Once the CES show floor opens on Tuesday morning at 10:00AM, it’s go time for a couple of days. We bop around from booth to booth, meet with companies, look at their products, film hands-on videos, hope to find a gem, and then venture to the overpacked press room to attempt to write it all up, before heading back out again.
If you haven’t experienced the show floor at CES, I’m not sure I can even do it justice by trying to explain it. It’s massive. It’s so many square feet of cable, massive televisions, projectors, headphone booths, and scantily clad women hawking iPad Potty accessories or dancing on makeshift stages like the Faux Pussy Cat Dolls, that an individual’s mind probably burns through more brain cells attempting to take it in than Dennis Rodman did during our “geek guys” conversation.
The show floor remains open through Friday, but this year, we took just two days to gather everything we could from it – Tuesday and Wednesday. That proved to be a brilliant plan, as most of the PR folks we talked to were leaving Thursday morning as well.
It’s a good time, a lot of walking, even more laughing, and way too much snickering for one week.
Nike FuelBand points without actually having worked out: 5341 and 4953.
The CES Dinner
Outside of the “work” part of CES, there is one tradition that Tim and I always try to keep up – the CES dinner. Once during the week, assuming we can fit it in among the dozen press parties, we try to go all out on one dinner. It’s our lone chance to break away from PR people, convention center carpet, fear of catching an incurable bird-influenced virus, and hotel room with the airport and Hooters Hotel view, to indulge in one of Vegas’ finest restaurants. It’s our night to unplug.
This year, we chose Gordon Ramsay’s Steak, which is located in the Paris hotel. Tim has a yet-to-be-unveiled thing for Sir Gordon which helped influence the decision, something I can’t fault him for after the 24oz of aged rib-eye entered my body without hesitation. I think at one point I heard him say, “You just took that 24oz down like it was nothing.” Indeed, I did. Along with the bacon and bleu cheese stuffed olives in my martinis as they washed down oysters on the half, some sort of lobster and chorizo magic, and a couple of sides.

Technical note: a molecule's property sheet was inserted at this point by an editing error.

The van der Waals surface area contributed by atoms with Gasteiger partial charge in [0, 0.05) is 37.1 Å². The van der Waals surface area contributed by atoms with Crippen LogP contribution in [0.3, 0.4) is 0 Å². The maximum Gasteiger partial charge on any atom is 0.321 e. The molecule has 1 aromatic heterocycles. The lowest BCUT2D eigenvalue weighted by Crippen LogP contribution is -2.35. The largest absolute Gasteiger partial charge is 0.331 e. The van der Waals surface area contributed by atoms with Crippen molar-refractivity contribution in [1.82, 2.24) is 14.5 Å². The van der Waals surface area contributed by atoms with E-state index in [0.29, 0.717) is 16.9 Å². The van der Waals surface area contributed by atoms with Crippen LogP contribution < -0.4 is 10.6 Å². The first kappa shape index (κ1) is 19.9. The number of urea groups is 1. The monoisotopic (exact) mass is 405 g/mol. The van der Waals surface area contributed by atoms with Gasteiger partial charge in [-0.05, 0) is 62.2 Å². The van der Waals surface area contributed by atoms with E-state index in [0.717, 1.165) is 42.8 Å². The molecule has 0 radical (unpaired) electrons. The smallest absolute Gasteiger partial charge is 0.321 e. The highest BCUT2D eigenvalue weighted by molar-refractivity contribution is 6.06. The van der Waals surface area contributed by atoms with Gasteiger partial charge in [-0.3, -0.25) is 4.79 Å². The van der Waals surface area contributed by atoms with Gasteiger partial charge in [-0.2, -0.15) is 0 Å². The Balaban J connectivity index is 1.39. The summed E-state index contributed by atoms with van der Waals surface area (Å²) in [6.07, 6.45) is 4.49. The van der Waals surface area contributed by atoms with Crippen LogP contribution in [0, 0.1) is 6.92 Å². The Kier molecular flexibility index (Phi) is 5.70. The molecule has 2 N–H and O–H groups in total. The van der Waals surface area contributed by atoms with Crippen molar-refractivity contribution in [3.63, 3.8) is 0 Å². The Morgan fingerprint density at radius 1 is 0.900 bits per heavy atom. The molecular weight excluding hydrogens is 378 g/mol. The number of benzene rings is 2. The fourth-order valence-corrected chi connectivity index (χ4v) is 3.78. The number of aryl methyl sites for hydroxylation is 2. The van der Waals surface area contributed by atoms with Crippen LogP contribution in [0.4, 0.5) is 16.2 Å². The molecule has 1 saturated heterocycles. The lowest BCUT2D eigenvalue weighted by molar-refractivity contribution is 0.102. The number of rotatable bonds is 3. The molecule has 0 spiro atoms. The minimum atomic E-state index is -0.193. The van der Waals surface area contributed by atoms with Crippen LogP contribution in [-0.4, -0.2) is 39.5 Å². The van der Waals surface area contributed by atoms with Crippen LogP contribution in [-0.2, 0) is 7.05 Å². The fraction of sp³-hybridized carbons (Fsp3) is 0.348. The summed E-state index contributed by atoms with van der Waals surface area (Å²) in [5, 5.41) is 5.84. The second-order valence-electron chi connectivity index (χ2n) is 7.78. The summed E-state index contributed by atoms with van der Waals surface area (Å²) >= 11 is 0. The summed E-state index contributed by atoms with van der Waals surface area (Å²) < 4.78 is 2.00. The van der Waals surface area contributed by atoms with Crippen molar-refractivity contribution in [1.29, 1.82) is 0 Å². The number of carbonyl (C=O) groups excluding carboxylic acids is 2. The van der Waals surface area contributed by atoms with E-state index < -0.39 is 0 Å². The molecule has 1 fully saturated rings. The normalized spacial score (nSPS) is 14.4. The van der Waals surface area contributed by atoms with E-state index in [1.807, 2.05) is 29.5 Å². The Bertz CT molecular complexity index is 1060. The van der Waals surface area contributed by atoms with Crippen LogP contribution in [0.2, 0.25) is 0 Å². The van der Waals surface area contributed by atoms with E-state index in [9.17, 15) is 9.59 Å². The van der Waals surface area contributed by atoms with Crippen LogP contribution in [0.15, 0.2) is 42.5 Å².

Nike FuelBand count: Probably -8000 after the number of calories consumed.
The rest of our trip included a last minute race to Paris (again) with the crew from Phandroid from a PR party to watch Alicia Keys finish up her set (Kevin with the VIP pass hook-up), a front car seat in New York, New York’s rollercoaster, Trinidad James “All Gold Everyting” on repeat, a random photo of Barry Sanders, a beat down at the Comsopolitan’s blackjack tables (with us receiving the pain), and an introduction to a robotic horse racing game that only takes quarters and is simply put, amazing 2:00AM entertainment.
So was CES a bust and irrelevant, as so many in the industry have so outwardly described it? Eh, not really. Sure, it lacked the game-changing announcements we saw two years ago when Verizon dropped the first four LTE phones on us and Motorola unveiled the Lapdock (how’s that doing, by the way?). But these days, companies are announcing products much closer to their actual arrival dates rather than teasing you 6-8 months in advance. This isn’t the TV industry. Does anyone really want another DROID Bionic scenario? So over the next few months, we’ll see staggered press events where companies show off products that we can actually touch in a matter of weeks.
What we saw was the evolution of LTE, and how it will enter our lives in new ways beyond smartphones and tablets. We got to see the new industry standard for displays – 1080p. Sony finally released a phone worth talking about, for the first time in…ever. We saw companies realize that their fool-proof $600 Android tablet strategy from 2012 was a disaster, so they avoided them altogether at this year’s show. And we saw Dennis Rodman, in Vegas on a random Sunday night, only not for anything CES related, telling Tim “Don’t go there” when swooping in for the fan photo.
We also had a lot of fun.
Final Nike FuelBand count for 4 days: 19,222.